The first female CEO in the history of modern business was probably Anna Bissell, a Canadian whose husband invented the modern carpet sweeper in 1876. Anna was the company’s top salesperson, and when her husband died of pneumonia in 1889, she took over as CEO.
With five children in her care, Anna Bissell vigorously defended the company’s legal patents as she moved its products into the international market. By the dawn of the 20th century, Bissell, Inc. was more successful than any of its competitors. Queen Victoria herself was enamoured with Bissell carpet sweeper, and regularly asked for the carpets at Buckingham Palace to be “Bisselled.”
But it wasn’t just the financial growth of the company that made Anna’s tenure as CEO notable. As chairman of the board, she brought forth progressive internal policies that were rare in those days, including pension plans and worker’s compensation. She was actively involved in numerous advocacy organisations for women and immigrants, including Zonta International, Bissell House, and the Blodgett Home for Children. She was a founding member of the Ladies Literary Club, and the only female member of the U.S. National Hardware Men’s Association.
What can Anna Bissell tell us about modern business?
There is growing evidence that female leadership is a boon for business, and that organisations with a stronger female presence at the executive level will see tangible gains in performance.
A 2016 study by the Peterson Institute for International Economics surveyed nearly 22,000 companies in 91 countries, and found positive correlations between corporate performance and the presence of female leadership. For example, companies whose senior leadership comprised of 30% women experienced a 15% increase in net profit over companies who had no female leaders.
Such performance gains, the study suggests, could be attributed to a greater diversity of skillsets in companies with more female leaders, or to the absence of gender-based discrimination that might block better candidates from being hired or promoted.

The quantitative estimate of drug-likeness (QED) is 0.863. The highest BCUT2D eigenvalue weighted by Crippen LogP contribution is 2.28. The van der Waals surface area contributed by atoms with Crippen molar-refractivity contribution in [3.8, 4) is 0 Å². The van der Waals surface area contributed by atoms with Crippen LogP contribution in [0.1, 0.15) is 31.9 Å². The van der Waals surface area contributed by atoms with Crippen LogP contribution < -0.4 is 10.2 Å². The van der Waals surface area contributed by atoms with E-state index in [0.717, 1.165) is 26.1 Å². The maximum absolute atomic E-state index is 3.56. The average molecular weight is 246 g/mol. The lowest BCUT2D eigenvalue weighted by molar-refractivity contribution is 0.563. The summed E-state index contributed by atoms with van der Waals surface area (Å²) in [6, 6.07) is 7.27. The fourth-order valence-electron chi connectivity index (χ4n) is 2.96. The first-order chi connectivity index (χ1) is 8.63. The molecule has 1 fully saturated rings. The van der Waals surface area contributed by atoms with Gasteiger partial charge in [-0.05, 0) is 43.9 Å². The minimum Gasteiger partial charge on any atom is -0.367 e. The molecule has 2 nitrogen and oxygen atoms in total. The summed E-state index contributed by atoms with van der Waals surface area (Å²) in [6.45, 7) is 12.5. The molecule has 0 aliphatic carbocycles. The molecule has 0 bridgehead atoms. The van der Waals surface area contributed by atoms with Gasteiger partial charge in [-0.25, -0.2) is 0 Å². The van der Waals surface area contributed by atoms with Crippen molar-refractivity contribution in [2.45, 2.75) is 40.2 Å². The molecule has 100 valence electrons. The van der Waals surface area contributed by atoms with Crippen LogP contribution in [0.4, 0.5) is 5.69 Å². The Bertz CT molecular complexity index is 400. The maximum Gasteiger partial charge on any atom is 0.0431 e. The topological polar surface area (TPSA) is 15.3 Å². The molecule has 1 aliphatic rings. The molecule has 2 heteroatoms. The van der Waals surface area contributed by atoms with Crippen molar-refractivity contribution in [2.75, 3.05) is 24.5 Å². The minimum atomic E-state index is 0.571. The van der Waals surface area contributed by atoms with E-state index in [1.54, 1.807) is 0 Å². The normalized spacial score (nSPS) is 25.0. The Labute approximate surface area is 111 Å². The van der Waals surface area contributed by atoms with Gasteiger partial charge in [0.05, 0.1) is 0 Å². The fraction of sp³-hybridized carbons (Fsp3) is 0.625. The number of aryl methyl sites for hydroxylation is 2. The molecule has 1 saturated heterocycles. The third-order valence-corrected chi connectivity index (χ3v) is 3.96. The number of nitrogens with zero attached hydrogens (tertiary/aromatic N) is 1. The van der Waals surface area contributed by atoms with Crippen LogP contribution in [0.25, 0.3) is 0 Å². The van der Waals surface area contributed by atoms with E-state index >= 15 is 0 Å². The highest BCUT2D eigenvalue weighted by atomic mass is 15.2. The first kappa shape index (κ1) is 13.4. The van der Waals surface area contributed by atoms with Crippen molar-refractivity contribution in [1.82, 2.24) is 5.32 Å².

From a recruitment and talent management point of view, the rise of female leadership has a lot to teach us about the cultures, attitudes, and analytical skills that drive better performance. We keep hearing that success in business is increasingly linked to work cultures that 1) encourage innovation and 2) help employees achieve greater overall balance in their lives. It’s also been shown (in a global report by Unilever, for example) that vast numbers of people prefer to support businesses with strong environmental principles. So how does female leadership help build these organisational traits?
Questions of neurochemistry
It’s tough to quantify the differences in female and male brain chemistry, and to draw conclusions that apply to business. But researchers are trying, and the results are worth a look.
- A University of Pennsylvania study found “greater connectivity from front to back and within one hemisphere in males, suggesting their brains are structured to facilitate connectivity between perception and coordinated action. In contrast, in females, the wiring goes between the left and right hemispheres, suggesting that they facilitate communication between the analytical and intuition.”
- A University of California study found that women, on average, have ten times the amount of white matter in their brains. Gray matter is effectively the ability to process information. White matter is the ability to draw connections between information processing centres in the brain.
The California study notes that despite common differences, brain designs are highly unique regardless of sex. It concludes that “no single neuroanatomical structure determines general intelligence and that different types of brain designs are capable of producing equivalent intellectual performance.”
That said, it seems possible that one advantage of a stronger female leadership presence is a stronger ability to discover unseen connections and pain points within the organisational framework.
Where are things headed?
Weber Shandwick’s 2016 Gender Forward Pioneer (GFP) Index measured the presence of female executives at Fortune 500 companies. It found that women account for 10.9% of senior executive positions, but that 40% of Fortune 500 companies did not have any women in a senior leadership roles. The study also found that Fortune’s “Most Admired” companies had an average of 17% female senior leadership, while companies that didn’t make the “admired” list had an average of 8% female senior leadership.
Finding the right fit for any position, within any organisation, is a highly individual process. Organisations themselves are rather like human brains – each one is a unique architecture with different strengths and weaknesses. What’s clear is that businesses need a diverse, flexible, and creative vision if they want to compete on a global scale. Anna Bissell provided this to her company at a time when it was practically unheard of. Today, more companies are beginning to see what they have to gain by developing a stronger female leadership – and what they have to lose if they don’t.
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